is an ex­er­cise in film noir with a dash of Western tossed in. The plot is there if you want it, but if you don’t, you’re not missing too much. If you’ve seen your share of noir, then you know the story: man gets greedy, finds him­self in over his head, and makes mat­ters worse the more he tries to get out. What sets this film apart is that Win­ter­bot­tom uses his vac­u­ous pro­tag­o­nist to rend the genre bare and ex­pose the ug­li­ness of the vi­o­lence, ni­hilism, and misog­yny within. “The trou­ble with grow­ing up in a small town is ev­ery­one thinks they know who you are,” Ford says, but he doesn’t much

No Coun­try, know, ei­ther. He doesn’t en­gage in self-ex­am­i­na­tion and doesn’t in­vite the au­di­ence to peel back the lay­ers of his psy­che. Even his flash­back scenes re­veal noth­ing. Some­times a mon­ster is a mon­ster.

Af­fleck has el­e­vated him­self in the ranks of ac­tors to the point where it’s dif­fi­cult to imag­ine any­one else brave enough — or maybe even good enough — to tackle this part. With this film, and his 2007 ef­forts in and

Gone Baby Gone The As­sas­si­na­tion of Jesse James by the Coward Robert Ford,

he’s put to­gether as im­pres­sive a three-film stretch as any ac­tor could ask for. In play­ing an­other char­ac­ter named Ford here, he re­turns to the com­bi­na­tion of in­no­cence and mal­ice that made his Robert Ford so mem­o­rable three years ago. Clearly this is an ac­tor who un­flinch­ingly trav­els to dark places.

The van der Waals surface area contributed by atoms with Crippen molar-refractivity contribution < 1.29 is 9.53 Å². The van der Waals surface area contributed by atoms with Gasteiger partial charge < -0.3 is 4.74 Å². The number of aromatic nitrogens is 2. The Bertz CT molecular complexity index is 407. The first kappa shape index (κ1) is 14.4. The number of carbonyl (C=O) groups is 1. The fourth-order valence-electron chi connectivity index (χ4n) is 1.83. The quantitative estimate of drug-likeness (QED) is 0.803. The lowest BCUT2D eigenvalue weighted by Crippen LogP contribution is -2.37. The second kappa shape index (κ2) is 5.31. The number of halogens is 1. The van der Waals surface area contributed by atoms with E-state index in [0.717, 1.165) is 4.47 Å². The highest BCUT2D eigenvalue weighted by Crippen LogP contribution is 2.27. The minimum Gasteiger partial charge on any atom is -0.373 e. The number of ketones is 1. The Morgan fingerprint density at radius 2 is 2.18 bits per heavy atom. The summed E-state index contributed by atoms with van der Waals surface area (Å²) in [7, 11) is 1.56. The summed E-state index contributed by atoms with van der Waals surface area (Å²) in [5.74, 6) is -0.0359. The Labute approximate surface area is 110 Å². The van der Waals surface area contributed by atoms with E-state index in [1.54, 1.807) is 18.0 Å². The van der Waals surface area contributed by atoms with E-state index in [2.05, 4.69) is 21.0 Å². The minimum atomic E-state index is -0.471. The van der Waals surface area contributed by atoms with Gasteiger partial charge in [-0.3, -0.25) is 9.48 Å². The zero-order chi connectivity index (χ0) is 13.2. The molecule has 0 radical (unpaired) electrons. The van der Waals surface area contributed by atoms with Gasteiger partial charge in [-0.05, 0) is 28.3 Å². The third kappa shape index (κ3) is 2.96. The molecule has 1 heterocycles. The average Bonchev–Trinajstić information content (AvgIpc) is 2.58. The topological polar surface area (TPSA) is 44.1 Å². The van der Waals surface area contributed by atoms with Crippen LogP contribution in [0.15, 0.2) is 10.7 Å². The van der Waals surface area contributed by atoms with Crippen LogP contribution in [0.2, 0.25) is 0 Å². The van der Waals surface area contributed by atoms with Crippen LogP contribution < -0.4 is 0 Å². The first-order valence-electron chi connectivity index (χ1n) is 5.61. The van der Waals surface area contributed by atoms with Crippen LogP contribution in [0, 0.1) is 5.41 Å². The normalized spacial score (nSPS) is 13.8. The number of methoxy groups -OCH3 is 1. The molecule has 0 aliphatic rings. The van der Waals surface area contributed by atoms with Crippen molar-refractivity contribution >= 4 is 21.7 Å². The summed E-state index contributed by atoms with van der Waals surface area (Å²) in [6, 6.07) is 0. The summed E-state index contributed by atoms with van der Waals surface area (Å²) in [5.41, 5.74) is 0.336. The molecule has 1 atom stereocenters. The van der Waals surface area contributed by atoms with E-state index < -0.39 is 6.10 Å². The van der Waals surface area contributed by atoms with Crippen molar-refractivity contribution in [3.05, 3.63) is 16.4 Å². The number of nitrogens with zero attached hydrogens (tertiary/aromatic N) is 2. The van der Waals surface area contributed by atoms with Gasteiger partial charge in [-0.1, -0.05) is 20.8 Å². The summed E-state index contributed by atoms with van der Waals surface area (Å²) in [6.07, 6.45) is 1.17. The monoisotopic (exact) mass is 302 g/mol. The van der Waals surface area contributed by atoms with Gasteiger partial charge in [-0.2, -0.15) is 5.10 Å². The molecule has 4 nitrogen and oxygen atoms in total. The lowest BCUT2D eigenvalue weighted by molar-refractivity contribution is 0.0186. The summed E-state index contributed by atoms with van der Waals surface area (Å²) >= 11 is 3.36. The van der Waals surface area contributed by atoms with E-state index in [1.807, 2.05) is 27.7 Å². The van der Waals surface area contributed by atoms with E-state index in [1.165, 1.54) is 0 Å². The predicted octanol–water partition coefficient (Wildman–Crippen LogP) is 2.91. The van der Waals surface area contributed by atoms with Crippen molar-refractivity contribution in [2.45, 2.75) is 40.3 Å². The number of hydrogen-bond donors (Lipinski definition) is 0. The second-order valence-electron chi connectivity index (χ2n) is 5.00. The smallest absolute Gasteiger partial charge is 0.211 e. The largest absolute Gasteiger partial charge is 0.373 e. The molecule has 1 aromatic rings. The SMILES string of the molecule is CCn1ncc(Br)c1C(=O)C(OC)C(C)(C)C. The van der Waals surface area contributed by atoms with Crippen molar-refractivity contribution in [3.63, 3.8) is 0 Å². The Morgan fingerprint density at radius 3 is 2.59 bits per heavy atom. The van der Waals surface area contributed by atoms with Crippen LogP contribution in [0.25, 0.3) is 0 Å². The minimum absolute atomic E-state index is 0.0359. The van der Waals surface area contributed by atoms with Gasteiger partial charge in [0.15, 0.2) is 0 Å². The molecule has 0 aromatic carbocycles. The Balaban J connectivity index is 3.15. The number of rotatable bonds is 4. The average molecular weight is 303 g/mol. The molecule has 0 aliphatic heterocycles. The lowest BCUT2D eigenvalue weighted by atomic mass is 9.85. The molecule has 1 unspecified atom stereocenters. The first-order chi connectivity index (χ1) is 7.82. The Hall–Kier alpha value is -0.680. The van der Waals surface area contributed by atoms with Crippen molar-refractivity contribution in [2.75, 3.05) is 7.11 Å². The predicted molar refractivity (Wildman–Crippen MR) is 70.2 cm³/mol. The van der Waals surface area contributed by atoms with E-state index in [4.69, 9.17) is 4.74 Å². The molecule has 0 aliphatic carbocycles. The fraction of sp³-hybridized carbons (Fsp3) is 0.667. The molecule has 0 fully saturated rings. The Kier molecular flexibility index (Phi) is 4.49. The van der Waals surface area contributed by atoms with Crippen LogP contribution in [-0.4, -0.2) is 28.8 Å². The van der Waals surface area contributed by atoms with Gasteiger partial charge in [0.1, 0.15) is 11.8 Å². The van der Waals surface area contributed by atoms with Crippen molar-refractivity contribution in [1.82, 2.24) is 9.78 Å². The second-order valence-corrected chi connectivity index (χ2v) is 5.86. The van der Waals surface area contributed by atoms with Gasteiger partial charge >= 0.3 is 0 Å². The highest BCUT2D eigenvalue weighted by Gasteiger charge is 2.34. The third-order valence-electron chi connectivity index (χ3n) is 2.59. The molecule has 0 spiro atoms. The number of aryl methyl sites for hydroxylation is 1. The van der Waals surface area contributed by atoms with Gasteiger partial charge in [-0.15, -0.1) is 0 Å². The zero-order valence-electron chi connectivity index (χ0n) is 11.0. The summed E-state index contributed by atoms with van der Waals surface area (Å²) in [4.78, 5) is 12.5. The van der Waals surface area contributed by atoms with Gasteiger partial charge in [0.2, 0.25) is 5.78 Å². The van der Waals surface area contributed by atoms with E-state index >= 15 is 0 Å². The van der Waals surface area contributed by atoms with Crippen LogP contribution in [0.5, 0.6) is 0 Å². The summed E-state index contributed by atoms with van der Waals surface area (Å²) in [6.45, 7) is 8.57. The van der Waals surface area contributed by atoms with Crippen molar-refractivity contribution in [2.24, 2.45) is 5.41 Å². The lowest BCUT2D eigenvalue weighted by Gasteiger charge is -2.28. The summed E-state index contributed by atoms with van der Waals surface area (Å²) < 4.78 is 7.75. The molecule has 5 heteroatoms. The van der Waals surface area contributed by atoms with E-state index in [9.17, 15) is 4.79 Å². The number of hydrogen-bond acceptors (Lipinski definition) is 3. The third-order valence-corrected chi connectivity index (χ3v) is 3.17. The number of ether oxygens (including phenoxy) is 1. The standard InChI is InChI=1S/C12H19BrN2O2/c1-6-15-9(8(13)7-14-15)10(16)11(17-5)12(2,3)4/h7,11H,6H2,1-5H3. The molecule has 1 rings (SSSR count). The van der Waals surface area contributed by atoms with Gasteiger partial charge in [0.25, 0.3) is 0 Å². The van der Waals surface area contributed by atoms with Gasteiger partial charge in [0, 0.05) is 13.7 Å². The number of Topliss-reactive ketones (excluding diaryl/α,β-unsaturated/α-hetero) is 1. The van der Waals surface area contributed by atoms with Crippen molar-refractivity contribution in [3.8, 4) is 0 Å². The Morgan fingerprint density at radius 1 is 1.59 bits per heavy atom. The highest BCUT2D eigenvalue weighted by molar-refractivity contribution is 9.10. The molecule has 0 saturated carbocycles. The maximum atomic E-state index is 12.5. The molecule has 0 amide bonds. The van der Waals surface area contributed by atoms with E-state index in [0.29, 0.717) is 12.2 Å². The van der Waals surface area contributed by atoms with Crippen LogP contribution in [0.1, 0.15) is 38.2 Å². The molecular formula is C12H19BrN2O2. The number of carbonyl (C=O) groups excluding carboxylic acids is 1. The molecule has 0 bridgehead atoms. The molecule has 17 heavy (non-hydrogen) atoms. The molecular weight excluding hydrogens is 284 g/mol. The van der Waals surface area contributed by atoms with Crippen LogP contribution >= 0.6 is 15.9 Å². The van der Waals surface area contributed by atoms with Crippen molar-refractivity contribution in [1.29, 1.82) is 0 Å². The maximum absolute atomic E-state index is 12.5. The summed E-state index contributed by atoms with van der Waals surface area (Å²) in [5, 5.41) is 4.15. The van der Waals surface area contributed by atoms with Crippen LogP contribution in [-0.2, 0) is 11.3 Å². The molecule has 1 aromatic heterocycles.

He has an apt part­ner in Win­ter­bot­tom, a di­rec­tor who tack­les a new genre with ev­ery film and prods the con­ven­tions of each. Here, Win­ter­bot­tom and cin­e­matog­ra­pher Mar­cel Zyskind play on our nostal­gic feel­ings for the era with a flat, post­card look and a vi­brant, dream­like color pal­ette. They use this vis­ual style to probe the ma­te­rial in a way that of­ten re­minded me of the ob­jec­tive, po­etic eye of Tru­man Capote’s mixed with the im­agery of Win­ter­bot­tom uses a de­light­fully eerie Western-swing sound­track to make the film seem like an ar­ti­fact of the old, weird Amer­ica.

is film noir for those who like their noir black, with­out a trace of cream or sugar. There are two scenes of vi­o­lence against women so re­lent­less and ter­ri­fy­ing that I had to look away — and I con­sider my­self far from a softie when it comes to cel­lu­loid shocks. Then again, this is not your usual, more ca­sual, vi­o­lence against women that we’re ac­cus­tomed to in our en­ter­tain­ment and that many of us long ago grew de­sen­si­tized to. These scenes feel au­then­tic, if ex­ces­sive, and some au­di­ences have been greatly up­set by them. They’re also part of a film that is mas­ter­fully done. If you can han­dle this pic­ture, you won’t soon for­get it.

Head­ing down the so­ciopath: Kate Hud­son and Casey Af­fleck